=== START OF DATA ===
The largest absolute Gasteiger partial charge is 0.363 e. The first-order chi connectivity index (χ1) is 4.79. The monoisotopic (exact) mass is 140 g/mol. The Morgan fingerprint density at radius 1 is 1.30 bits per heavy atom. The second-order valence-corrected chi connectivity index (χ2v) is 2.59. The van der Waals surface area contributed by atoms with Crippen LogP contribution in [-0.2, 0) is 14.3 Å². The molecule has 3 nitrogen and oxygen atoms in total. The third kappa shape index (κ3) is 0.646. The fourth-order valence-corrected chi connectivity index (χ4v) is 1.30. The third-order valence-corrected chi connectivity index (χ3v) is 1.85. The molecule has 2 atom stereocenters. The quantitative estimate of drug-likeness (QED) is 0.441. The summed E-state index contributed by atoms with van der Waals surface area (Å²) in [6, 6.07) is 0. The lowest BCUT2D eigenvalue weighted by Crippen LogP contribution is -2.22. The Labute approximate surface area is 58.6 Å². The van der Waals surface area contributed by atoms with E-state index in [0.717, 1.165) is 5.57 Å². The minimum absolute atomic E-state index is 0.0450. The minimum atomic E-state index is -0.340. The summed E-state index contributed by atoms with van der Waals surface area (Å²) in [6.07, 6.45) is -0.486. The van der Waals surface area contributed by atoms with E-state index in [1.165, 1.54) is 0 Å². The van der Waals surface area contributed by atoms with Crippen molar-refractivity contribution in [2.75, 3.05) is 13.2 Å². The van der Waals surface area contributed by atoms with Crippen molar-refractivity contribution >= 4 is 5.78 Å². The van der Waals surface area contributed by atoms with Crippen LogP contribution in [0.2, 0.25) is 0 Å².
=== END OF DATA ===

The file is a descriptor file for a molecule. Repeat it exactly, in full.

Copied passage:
The largest absolute Gasteiger partial charge is 0.363 e. The first-order chi connectivity index (χ1) is 4.79. The monoisotopic (exact) mass is 140 g/mol. The Morgan fingerprint density at radius 1 is 1.30 bits per heavy atom. The second-order valence-corrected chi connectivity index (χ2v) is 2.59. The van der Waals surface area contributed by atoms with Crippen LogP contribution in [-0.2, 0) is 14.3 Å². The molecule has 3 nitrogen and oxygen atoms in total. The third kappa shape index (κ3) is 0.646. The fourth-order valence-corrected chi connectivity index (χ4v) is 1.30. The third-order valence-corrected chi connectivity index (χ3v) is 1.85. The molecule has 2 atom stereocenters. The quantitative estimate of drug-likeness (QED) is 0.441. The summed E-state index contributed by atoms with van der Waals surface area (Å²) in [6, 6.07) is 0. The lowest BCUT2D eigenvalue weighted by Crippen LogP contribution is -2.22. The Labute approximate surface area is 58.6 Å². The van der Waals surface area contributed by atoms with E-state index in [0.717, 1.165) is 5.57 Å². The minimum absolute atomic E-state index is 0.0450. The minimum atomic E-state index is -0.340. The summed E-state index contributed by atoms with van der Waals surface area (Å²) in [6.07, 6.45) is -0.486. The van der Waals surface area contributed by atoms with E-state index in [1.165, 1.54) is 0 Å². The van der Waals surface area contributed by atoms with Crippen molar-refractivity contribution in [2.75, 3.05) is 13.2 Å². The van der Waals surface area contributed by atoms with Crippen molar-refractivity contribution >= 4 is 5.78 Å². The van der Waals surface area contributed by atoms with Crippen LogP contribution in [0.2, 0.25) is 0 Å².